With the conquest of Babylon, Cyrus now controlled the lands formerly held by the Medes, Lydians, and Babylonians.  The conquest also gave him a claim to countries further west, such as Phoenicia and Syria.  Egypt had yet to become part of the Persian Empire, but Cyrus had his eyes set on acquiring it.  He assigned the campaign to his son, Cambyses.  Cyrus himself took an army east and was killed in fighting in 529.  The enemy force was never definitively identified.  Herodotus thought it was the Massagetae, a tribe residing east of the Caspian. Ctesias believed it was an alliance of the Derbices and Indians.  Berosus identified a desert tribe called the Dahae. [8]

In Herodotus' version Cyrus crossed the Araxes and marched about one day's journey into Massagetae territory, where he built a camp.  The main force then retreated toward the Araxes, leaving a force, comprised of the sick and wounded, behind as a decoy. Those in the camp were overwhelmed by the Massagetae attack.  When the Massagetae plundered the camp following their victory, they found a quantity of wine, became drunk, and fell asleep.  Cyrus then returned with his main force and killed or captured the sleeping Massagetae.  Among those captured was a general named Spargapises, who was the son of the Messagetae queen, Tomyrus.  Tomyrus demanded his release, but he committed suicide when the opportunity arose. Tomyrus then gathered a large force and fought a pitched battle with the Persian army.  The Messagetae destroyed most of the Persian force. Cyrus was killed in the fighting. Tomyrus located his body, beheaded him, and threw the head into a skin which had been filled with human blood.  She had threatened, before the battle, to give Cyrus his fill of blood. [9]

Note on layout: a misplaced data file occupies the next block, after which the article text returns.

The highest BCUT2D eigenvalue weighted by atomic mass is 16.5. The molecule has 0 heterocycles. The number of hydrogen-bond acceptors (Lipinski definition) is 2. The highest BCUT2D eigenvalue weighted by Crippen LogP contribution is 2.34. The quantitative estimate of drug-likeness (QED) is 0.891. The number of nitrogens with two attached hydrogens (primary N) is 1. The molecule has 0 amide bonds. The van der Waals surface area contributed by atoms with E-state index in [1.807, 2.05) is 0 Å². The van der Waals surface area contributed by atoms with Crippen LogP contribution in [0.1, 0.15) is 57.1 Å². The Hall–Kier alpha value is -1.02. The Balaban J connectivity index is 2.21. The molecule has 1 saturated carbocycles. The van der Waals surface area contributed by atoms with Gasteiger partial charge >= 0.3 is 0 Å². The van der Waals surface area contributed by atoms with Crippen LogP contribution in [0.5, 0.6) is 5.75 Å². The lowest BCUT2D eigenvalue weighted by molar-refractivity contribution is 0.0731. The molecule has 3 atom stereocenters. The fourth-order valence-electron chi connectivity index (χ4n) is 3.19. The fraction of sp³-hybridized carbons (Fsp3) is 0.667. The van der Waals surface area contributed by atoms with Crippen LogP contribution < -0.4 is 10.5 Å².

Cambyses and the Conquest of Egypt